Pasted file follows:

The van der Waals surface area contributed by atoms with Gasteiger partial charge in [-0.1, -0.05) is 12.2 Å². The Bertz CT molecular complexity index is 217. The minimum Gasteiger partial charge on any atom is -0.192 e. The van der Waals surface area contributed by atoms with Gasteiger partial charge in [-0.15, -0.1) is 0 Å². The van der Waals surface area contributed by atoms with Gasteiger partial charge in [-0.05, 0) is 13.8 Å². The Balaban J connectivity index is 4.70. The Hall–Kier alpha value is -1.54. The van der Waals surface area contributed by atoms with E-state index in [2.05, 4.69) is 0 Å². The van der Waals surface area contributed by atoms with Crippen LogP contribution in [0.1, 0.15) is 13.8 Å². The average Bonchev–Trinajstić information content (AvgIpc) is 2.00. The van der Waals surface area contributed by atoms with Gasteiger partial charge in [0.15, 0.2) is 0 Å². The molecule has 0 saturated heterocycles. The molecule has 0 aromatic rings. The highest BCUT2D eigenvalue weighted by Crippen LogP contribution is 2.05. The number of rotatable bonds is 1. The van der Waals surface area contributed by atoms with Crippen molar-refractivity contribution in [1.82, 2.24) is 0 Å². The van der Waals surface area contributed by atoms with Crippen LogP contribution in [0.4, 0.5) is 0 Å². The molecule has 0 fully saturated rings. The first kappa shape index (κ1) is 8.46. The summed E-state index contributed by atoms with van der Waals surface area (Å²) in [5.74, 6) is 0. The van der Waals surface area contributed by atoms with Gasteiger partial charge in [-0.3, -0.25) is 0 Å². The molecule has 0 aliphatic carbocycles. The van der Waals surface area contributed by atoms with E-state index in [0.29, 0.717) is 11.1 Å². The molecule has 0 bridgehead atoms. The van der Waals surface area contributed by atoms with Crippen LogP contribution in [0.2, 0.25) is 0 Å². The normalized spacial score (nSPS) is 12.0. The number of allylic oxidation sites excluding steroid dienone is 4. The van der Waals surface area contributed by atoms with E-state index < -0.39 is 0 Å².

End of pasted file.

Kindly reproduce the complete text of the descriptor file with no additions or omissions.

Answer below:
The van der Waals surface area contributed by atoms with Gasteiger partial charge in [-0.1, -0.05) is 12.2 Å². The Bertz CT molecular complexity index is 217. The minimum Gasteiger partial charge on any atom is -0.192 e. The van der Waals surface area contributed by atoms with Gasteiger partial charge in [-0.15, -0.1) is 0 Å². The van der Waals surface area contributed by atoms with Gasteiger partial charge in [-0.05, 0) is 13.8 Å². The Balaban J connectivity index is 4.70. The Hall–Kier alpha value is -1.54. The van der Waals surface area contributed by atoms with E-state index in [2.05, 4.69) is 0 Å². The van der Waals surface area contributed by atoms with Crippen LogP contribution in [0.1, 0.15) is 13.8 Å². The average Bonchev–Trinajstić information content (AvgIpc) is 2.00. The van der Waals surface area contributed by atoms with Gasteiger partial charge in [0.15, 0.2) is 0 Å². The molecule has 0 saturated heterocycles. The molecule has 0 aromatic rings. The highest BCUT2D eigenvalue weighted by Crippen LogP contribution is 2.05. The number of rotatable bonds is 1. The van der Waals surface area contributed by atoms with Crippen molar-refractivity contribution in [1.82, 2.24) is 0 Å². The van der Waals surface area contributed by atoms with Crippen LogP contribution in [0.4, 0.5) is 0 Å². The molecule has 0 fully saturated rings. The first kappa shape index (κ1) is 8.46. The summed E-state index contributed by atoms with van der Waals surface area (Å²) in [5.74, 6) is 0. The van der Waals surface area contributed by atoms with Gasteiger partial charge in [-0.3, -0.25) is 0 Å². The molecule has 0 aliphatic carbocycles. The van der Waals surface area contributed by atoms with E-state index in [0.29, 0.717) is 11.1 Å². The molecule has 0 bridgehead atoms. The van der Waals surface area contributed by atoms with Crippen LogP contribution in [0.2, 0.25) is 0 Å². The normalized spacial score (nSPS) is 12.0. The number of allylic oxidation sites excluding steroid dienone is 4. The van der Waals surface area contributed by atoms with E-state index < -0.39 is 0 Å².